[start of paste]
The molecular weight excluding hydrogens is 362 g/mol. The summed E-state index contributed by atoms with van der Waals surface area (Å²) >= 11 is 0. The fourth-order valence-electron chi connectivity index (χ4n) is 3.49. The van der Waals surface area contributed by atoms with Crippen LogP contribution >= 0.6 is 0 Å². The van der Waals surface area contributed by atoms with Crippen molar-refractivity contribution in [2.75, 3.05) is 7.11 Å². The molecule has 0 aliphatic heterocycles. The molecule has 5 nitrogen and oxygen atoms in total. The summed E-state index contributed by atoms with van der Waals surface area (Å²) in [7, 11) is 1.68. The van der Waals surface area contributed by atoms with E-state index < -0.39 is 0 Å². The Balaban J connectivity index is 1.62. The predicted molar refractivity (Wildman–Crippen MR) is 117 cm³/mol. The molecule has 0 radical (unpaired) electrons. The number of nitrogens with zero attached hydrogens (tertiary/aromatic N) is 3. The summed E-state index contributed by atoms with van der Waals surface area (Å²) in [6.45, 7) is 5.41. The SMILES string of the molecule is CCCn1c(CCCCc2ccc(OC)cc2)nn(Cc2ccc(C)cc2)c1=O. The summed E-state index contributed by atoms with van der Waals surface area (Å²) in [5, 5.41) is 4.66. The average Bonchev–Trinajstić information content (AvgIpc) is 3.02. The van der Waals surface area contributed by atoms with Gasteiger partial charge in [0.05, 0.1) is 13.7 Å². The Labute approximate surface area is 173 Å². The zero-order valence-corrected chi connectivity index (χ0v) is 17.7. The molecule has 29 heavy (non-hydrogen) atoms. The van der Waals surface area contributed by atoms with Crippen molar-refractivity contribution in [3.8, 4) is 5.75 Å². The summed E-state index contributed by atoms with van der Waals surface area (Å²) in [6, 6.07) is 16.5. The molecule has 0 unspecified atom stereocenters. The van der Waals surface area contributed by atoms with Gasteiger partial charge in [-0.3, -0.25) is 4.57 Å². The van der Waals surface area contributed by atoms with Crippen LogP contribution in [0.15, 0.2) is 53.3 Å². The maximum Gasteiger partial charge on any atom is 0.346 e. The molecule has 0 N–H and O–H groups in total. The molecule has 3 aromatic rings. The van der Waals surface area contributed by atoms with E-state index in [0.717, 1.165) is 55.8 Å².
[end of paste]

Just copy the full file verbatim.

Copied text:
The molecular weight excluding hydrogens is 362 g/mol. The summed E-state index contributed by atoms with van der Waals surface area (Å²) >= 11 is 0. The fourth-order valence-electron chi connectivity index (χ4n) is 3.49. The van der Waals surface area contributed by atoms with Crippen LogP contribution >= 0.6 is 0 Å². The van der Waals surface area contributed by atoms with Crippen molar-refractivity contribution in [2.75, 3.05) is 7.11 Å². The molecule has 0 aliphatic heterocycles. The molecule has 5 nitrogen and oxygen atoms in total. The summed E-state index contributed by atoms with van der Waals surface area (Å²) in [7, 11) is 1.68. The van der Waals surface area contributed by atoms with E-state index < -0.39 is 0 Å². The Balaban J connectivity index is 1.62. The predicted molar refractivity (Wildman–Crippen MR) is 117 cm³/mol. The molecule has 0 radical (unpaired) electrons. The number of nitrogens with zero attached hydrogens (tertiary/aromatic N) is 3. The summed E-state index contributed by atoms with van der Waals surface area (Å²) in [6.45, 7) is 5.41. The SMILES string of the molecule is CCCn1c(CCCCc2ccc(OC)cc2)nn(Cc2ccc(C)cc2)c1=O. The summed E-state index contributed by atoms with van der Waals surface area (Å²) in [5, 5.41) is 4.66. The average Bonchev–Trinajstić information content (AvgIpc) is 3.02. The van der Waals surface area contributed by atoms with Gasteiger partial charge in [0.05, 0.1) is 13.7 Å². The Labute approximate surface area is 173 Å². The zero-order valence-corrected chi connectivity index (χ0v) is 17.7. The molecule has 29 heavy (non-hydrogen) atoms. The van der Waals surface area contributed by atoms with Crippen molar-refractivity contribution in [3.8, 4) is 5.75 Å². The summed E-state index contributed by atoms with van der Waals surface area (Å²) in [6, 6.07) is 16.5. The molecule has 0 unspecified atom stereocenters. The van der Waals surface area contributed by atoms with Gasteiger partial charge in [-0.3, -0.25) is 4.57 Å². The van der Waals surface area contributed by atoms with Crippen LogP contribution in [0.15, 0.2) is 53.3 Å². The maximum Gasteiger partial charge on any atom is 0.346 e. The molecule has 0 N–H and O–H groups in total. The molecule has 3 aromatic rings. The van der Waals surface area contributed by atoms with E-state index in [0.717, 1.165) is 55.8 Å².